• Maintenance – labor and subcontractor expenses for maintenance of the water production, treatment, and distribution systems should be tracked monthly.
  • Training/Certifications – costs related to staff training and certification (less staff time) should be tracked as they occur.
  • Laboratory Expenses – the costs to collect, analyze and report laboratory data should be tracked on a monthly and/or quarterly basis.
  • Repairs – the cost for repairs, less staff time, should be tracked as they occur.
  • Planning and consulting – the cost to contract with consultants for planning, audits, bookkeeping, tax filing, legal advice, etc., less staff time, should be tracked as they occur.
  • Debt service – the cost for all debt service should be tracked monthly by line time, including principal and interest paid.
  • Staff costs – the costs to pay staff and provide for their fringe and overhead should be tracked monthly.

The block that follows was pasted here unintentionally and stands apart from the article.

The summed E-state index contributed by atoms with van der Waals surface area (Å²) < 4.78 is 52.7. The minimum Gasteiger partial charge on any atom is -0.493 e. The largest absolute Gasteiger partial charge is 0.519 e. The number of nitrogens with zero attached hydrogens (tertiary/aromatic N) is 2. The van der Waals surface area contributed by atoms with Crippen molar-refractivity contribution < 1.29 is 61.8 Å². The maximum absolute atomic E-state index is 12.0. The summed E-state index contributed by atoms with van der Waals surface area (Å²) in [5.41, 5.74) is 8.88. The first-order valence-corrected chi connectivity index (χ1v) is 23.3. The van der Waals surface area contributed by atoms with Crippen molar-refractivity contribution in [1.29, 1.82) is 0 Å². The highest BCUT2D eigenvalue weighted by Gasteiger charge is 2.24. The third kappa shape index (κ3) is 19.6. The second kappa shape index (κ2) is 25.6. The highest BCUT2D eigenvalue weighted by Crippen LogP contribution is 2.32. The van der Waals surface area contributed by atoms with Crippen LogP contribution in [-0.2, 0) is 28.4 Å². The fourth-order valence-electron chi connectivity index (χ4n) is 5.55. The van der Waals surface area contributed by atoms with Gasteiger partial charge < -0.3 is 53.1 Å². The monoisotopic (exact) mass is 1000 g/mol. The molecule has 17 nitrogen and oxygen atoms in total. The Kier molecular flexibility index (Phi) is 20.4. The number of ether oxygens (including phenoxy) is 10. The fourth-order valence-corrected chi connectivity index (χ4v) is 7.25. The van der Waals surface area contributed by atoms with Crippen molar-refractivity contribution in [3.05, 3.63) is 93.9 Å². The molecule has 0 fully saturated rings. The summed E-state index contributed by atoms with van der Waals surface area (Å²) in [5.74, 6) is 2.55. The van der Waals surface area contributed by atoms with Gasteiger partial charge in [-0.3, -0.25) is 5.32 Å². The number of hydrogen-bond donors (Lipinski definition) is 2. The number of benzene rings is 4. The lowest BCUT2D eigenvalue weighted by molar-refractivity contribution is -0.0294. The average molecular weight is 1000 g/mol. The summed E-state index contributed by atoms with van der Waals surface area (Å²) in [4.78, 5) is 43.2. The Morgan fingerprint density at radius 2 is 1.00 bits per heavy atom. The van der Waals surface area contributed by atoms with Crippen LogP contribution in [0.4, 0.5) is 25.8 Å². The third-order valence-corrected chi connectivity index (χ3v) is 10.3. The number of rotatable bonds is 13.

Billing is the most common interaction between the water utility and its customers; and it is the most critical part of the relationship, since for any organization, revenue generation is paramount to sustainability, for without cash flow, the utility cannot meet its financial obligations.  Therefore, billing practices and protocols are a vital component of any utility’s operations.  Billing also can be used to provide important messaging to the customer – especially messaging related to over use of water.  However, messages contained in a water bill related to the over use of water is best provided to a customer within a short time of actual water use such that a behavioral change can be implemented.  Timely billing for water use to create positive cash flow for the utility and to provide customers with feedback on their water use is an important tool for utilities to use to maintain fiscal independence and to help instill a culture of water use efficiency.